Calcium: It’s NOT Just About Dairy
By: Kelli Kieselbach
Many people are concerned about how reducing their dairy intake will affect their Calcium levels.
We have been bomb-barded with information over the last decade about the importance of calcium for bone health and you would be forgiven for thinking that dairy products were the only source of calcium as they are the main focus when it comes to dietary dairy sources. Well dairy is not the only source of Calcium and certainly in some cases it may not be the best source of calcium. Great news for those who don’t tolerate dairy!
Dairy foods have been picked out because they do contain high levels of Calcium but we need to also consider how much of that calcium is being absorbed. Dairy also contain high levels of other naturally occurring chemicals which prevent our body from fully utilizing that Calcium. There are other foods which at first glance may seem less superior to dairy in the Calcium stakes, but are in fact more useful sources because they are better absorbed.
Below is a list of non-dairy foods that are good calcium sources. Calcium value is per 100g of food.
- Sardines (with the bones) 550mg
- Linseeds 271mg
- Almonds (& almond butter) 250mg
- Eggs (chicken – more for duck eggs) 56mg
- Sesame seeds (& tahini – unhulled) 1160mg
- Dried figs 260mg
- Cabbage 77mg
- Lemons 110mg
- Stewed Rhubarb 93mg
- Chia seeds 631mg
- Tofu 170mg
- Brazil nuts 180mg
- Parsley 260
- Broccoli 125mg
- Carob powder 355mg
- Kelp 1095mg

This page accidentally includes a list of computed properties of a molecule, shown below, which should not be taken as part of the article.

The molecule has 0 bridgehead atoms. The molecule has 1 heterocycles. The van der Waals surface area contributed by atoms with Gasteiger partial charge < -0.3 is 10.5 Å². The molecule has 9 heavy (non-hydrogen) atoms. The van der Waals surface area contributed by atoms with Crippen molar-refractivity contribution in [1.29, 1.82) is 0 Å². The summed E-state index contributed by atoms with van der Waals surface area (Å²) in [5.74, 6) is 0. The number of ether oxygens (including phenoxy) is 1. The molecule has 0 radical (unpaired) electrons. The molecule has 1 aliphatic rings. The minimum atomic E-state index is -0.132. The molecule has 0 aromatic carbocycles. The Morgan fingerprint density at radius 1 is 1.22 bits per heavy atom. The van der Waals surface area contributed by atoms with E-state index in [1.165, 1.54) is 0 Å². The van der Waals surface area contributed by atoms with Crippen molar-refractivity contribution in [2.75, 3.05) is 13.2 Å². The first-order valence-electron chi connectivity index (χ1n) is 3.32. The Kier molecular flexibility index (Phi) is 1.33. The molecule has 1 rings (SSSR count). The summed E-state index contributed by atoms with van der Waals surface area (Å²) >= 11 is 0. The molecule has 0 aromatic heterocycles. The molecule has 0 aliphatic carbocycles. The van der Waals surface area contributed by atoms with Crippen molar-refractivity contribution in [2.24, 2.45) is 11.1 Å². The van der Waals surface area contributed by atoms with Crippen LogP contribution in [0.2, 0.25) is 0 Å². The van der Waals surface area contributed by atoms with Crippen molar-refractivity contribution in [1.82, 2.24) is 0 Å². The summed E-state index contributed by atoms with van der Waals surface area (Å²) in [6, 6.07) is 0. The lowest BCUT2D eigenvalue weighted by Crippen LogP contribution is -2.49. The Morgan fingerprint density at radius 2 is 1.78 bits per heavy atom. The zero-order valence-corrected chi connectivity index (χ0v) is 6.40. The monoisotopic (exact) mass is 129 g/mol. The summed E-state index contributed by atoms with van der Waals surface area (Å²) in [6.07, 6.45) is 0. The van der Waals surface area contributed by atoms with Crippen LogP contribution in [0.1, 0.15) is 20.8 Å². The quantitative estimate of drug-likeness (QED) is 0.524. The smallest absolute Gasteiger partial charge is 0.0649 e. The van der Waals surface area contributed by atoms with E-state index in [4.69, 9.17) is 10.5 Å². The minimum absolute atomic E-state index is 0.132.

- Watercress 190mg
- Spring onions (& other onion varieties) 140mg
- Navy Beans 95mg
- Chickpeas 70mg
It’s important to remember that when it comes to bone health Calcium is not the only factor. Resistance exercise, adequate sunshine for vitamin D synthesis and other trace minerals are all important things to consider for maintaining good bone density.
Calcium supplements may be useful in some circumstances. Not all calcium supplements are created equal though, and unfortunately there are many poor quality calcium supplements out there. It is best to talk to your Nutritionist/Naturopath about which supplement is best for you and what dose you should be taking. There is no point wasting money on supplements you won’t absorb!
Disclaimer: This information is provided for general interest and education only. It is not designed to replace the advice of your doctor or natural therapist. Herbal and nutritional medicines should be prescribed by a health professional trained in these fields to ensure they are both safe and beneficial.
Article supplied with thanks to Kelli Kieselbach.
About the Author: Kelli Kieselbach is a Naturopath and Nutritionist with a passion for a holistic and natural approach to health and wellbeing. She also works to educate Christian ministry leaders in self care and avoiding burnout.
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